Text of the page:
Age is a challenge because, while random mutations take place as you get older, your core DNA remains the same. So age cannot be treated in the same way as other appearance traits. But the emerging field of epigenetics will help here; it looks at the way the genome responds to the environment — how genes are switched on and off over time in different tissues and under changing circumstances.
The most important epigenetic change is methylation, which adds methyl groups (chemical tags) to DNA. Spector, who studies this process in his twins as they age, is optimistic about its use in forensics. “Within five years we should be able to tell to within five to 10 years how old someone is,” he says.
Mainstream DNA fingerprinting is well established as the bread and butter of forensic investigation. Rather than the SNP, its currency is the short tandem repeat or STR, chosen 30 years ago to distinguish between individuals with the instrumentation available then. Jim Thomson, DNA research and development director at LGC, a leading UK forensics company, says the panel of STRs has been extended progressively from the original six to 10 and now 16 — which is as much as we need for accurate matching, even from poor quality samples.
Because DNA databases worldwide, holding millions of profiles, are built on these STRs, “we need to continue with them for a long time into the future”, says Thomson. “We can’t ditch them by moving to a new panel of tests.”
Most people in DNA forensics say that if you were starting with today’s knowledge of genomics and DNA sequencing technology, you would use SNPs rather than STRs, because large panels of them would be just as effective for fingerprinting and deliver the phenotyping ability too.
While STRs will continue, advancing technology will eventually make it possible to run both STRs and SNPs in parallel on one forensic chip. “Will we ultimately move from STRs to SNPs?” asks Jenifer Smith. “I would say yes but it will take a lot of money and planning to make it happen.”
Meanwhile in South Carolina, Carl Alston, father of Candra Alston and grandfather of Malaysia, is hoping that the new DNA-based image of their murderer will help to bring someone to justice. “It’s hard for me to come to grips with what happened” he says. “I still have trouble really believing my daughter and granddaughter are gone.”
Remains of the DNA: King Richard III
The oldest forensic DNA case to date is the identification in 2012 of the skeleton discovered under a Leicester car park as the remains of King Richard III, who was killed nearby at the Battle of Bosworth in 1485.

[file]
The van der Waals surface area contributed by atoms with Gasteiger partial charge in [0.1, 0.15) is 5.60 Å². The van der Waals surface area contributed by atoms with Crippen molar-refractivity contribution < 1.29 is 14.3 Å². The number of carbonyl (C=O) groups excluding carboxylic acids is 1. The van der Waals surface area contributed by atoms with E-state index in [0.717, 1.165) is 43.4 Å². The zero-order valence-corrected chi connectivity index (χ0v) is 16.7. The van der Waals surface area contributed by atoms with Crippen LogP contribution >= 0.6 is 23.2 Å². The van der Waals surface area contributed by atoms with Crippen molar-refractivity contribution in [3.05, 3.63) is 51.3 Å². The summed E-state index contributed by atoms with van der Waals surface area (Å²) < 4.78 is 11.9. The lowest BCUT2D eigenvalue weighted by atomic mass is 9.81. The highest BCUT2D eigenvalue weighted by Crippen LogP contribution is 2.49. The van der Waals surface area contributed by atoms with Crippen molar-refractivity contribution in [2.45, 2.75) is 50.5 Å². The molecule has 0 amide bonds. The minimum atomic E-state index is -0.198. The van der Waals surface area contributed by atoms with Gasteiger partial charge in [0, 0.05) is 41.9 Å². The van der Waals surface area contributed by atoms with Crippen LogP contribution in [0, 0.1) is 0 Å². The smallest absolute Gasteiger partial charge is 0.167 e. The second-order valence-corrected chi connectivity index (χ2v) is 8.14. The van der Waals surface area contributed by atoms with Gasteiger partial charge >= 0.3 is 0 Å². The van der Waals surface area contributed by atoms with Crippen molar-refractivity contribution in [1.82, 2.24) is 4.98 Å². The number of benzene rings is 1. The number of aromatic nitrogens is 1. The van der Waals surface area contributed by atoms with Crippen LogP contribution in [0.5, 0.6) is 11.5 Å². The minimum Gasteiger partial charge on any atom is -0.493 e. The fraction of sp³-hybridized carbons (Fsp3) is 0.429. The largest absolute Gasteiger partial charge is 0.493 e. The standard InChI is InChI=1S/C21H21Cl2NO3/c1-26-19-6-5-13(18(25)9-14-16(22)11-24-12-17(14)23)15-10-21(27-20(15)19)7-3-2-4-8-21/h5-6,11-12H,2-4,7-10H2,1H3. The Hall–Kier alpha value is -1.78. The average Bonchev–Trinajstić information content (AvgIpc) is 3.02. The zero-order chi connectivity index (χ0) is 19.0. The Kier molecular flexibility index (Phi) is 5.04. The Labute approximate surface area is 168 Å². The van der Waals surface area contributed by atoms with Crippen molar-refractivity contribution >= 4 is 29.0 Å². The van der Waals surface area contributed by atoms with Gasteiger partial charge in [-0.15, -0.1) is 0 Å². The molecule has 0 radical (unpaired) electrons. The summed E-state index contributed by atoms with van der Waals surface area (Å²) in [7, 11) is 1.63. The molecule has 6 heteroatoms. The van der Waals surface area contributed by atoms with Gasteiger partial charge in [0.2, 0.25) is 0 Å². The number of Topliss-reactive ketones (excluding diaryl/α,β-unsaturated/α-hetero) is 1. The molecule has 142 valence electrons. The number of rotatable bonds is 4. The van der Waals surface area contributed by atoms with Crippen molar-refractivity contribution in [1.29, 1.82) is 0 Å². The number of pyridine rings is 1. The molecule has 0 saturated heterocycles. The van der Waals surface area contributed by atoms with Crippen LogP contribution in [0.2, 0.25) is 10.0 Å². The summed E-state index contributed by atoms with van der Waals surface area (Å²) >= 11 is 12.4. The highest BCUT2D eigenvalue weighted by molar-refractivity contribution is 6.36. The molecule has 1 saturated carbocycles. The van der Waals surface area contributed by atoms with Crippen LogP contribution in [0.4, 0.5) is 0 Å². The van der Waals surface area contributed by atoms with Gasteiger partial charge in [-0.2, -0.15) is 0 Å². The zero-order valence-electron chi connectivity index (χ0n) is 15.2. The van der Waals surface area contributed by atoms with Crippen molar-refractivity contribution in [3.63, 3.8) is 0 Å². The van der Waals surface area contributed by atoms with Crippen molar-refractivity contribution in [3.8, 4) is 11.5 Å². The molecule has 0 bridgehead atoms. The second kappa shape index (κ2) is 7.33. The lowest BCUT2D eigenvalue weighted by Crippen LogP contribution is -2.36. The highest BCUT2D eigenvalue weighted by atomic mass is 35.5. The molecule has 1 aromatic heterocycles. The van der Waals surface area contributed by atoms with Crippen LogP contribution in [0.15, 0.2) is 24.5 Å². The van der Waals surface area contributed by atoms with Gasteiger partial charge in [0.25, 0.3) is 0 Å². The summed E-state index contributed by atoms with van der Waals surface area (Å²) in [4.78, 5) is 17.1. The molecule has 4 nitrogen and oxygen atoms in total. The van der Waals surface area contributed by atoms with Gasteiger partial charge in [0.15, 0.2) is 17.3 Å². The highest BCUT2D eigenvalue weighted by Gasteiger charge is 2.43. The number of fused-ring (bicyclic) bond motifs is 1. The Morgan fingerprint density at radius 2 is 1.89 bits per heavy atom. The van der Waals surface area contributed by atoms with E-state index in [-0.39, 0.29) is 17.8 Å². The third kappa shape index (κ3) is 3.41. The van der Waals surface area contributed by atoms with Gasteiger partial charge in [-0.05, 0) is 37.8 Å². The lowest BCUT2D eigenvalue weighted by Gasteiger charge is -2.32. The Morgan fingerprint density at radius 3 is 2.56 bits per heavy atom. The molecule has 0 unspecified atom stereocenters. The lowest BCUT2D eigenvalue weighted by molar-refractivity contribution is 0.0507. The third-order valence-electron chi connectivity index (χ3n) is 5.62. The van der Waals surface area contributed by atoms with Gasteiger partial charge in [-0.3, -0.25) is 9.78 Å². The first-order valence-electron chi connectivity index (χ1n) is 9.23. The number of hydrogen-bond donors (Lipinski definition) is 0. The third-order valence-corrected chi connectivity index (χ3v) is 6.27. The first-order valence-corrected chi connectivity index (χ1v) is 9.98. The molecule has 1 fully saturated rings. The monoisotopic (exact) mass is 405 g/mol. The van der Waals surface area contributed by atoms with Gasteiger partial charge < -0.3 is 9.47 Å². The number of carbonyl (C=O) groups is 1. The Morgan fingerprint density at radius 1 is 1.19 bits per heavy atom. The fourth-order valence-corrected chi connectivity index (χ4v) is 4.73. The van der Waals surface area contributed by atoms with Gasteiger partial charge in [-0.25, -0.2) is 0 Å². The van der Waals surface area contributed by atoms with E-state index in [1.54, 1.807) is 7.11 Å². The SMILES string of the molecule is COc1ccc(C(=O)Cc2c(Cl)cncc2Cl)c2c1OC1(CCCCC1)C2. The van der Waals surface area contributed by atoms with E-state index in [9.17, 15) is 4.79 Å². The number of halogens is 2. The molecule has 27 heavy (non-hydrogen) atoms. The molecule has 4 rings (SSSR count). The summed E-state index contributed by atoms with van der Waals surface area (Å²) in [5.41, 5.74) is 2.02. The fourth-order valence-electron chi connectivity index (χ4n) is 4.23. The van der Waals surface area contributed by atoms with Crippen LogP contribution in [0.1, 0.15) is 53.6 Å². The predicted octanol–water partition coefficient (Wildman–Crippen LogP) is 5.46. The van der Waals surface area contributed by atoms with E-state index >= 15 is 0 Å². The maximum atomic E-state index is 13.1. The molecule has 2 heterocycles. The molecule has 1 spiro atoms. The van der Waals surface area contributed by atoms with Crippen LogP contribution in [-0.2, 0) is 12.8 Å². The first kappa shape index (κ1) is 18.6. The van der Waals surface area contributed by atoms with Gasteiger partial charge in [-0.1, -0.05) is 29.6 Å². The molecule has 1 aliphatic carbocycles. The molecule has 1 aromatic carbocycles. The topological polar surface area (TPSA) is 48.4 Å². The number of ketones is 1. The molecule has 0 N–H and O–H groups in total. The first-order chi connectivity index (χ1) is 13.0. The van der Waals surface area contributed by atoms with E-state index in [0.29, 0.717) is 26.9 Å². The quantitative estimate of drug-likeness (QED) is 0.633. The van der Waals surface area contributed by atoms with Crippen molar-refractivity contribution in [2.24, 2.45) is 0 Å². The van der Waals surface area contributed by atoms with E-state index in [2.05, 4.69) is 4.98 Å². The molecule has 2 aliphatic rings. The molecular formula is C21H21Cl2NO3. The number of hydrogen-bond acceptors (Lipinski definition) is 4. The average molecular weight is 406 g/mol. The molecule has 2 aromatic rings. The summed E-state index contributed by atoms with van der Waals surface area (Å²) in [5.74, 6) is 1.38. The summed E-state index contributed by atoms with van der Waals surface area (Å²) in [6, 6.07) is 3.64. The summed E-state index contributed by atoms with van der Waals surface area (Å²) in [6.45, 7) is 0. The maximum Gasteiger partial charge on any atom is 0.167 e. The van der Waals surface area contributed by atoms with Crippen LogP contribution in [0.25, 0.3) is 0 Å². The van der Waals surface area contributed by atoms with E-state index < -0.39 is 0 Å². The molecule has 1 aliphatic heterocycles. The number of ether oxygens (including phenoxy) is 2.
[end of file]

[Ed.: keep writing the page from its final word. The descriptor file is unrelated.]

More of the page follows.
There was plenty of historical and medical evidence linking the bones to the last Plantagenet king, who was buried after the battle in Greyfriars church — demolished centuries ago. They belonged to a man in his early thirties corresponding with Richard’s death at the age of 32, they showed appropriate battle injuries and had scoliosis of the spine, which matched contemporary descriptions of the king having one shoulder higher than the other.
But confirmation came from analysis of DNA that survived inside the bones. An international scientific team led by the University of Leicester estimated that, on the most conservative statistical analysis, the probability of the skeleton being Richard III was 99.999 per cent.
The DNA evidence, published last month in the journal Nature Communications, used painstaking genealogical research to trace living relatives of Richard III and compare their genetic markers with those from the skeleton. Because Richard had no children, the research had to go back in time before moving forward to descendants alive today.
Confirmation came from the mitochondrial genome — DNA from outside the cellular nucleus — which people inherit entirely from their mothers and only women can pass on to the next generation. Mitochondrial DNA from the Leicester skeleton matched that of two matrilineal relatives who volunteered for genetic analysis: Wendy Duldig (Richard’s grandniece 18 times removed) and Michael Ibsen (his grandnephew 16 times removed).
Unfortunately, a similar analysis of the Y-chromosome, which is passed down by paternal descent, failed to match living male relations. This does not invalidate the identification, says Turi King, who led the DNA work, because a chain of male succession with 22 links is quite likely to be broken by at least one case of “false paternity” — in other words, unsuspected adultery.
The team also carried out DNA phenotyping. Using the HIrisPlex panel of tests, they showed a 96 per cent probability of blue eyes and a 77 per cent probability of hair that was blond in boyhood (this might well have darkened into adulthood but would not have been an intense brown or black).
Although no contemporary portraits of Richard survive, the results are consistent with the so-called “arched frame” painting in London’s Society of Antiquaries, painted 20 to 30 years after his death but believed to be based on a lost portrait completed during his lifetime.
We will hear more about Richard III this year. Following confirmation of his identity, the skeleton will be reinterred in Leicester Cathedral on March 26 in a ceremony fit for a king. And, on the scientific front, the Leicester team is carrying out further analysis of his genome in the hope that it will reveal more about Richard, including features that would be beyond the scope of a contemporary forensic investigation
Clive Cookson is the FT’s science editor
Photographs: Parabon; Felicity McCabe; Society of Antiquaries of London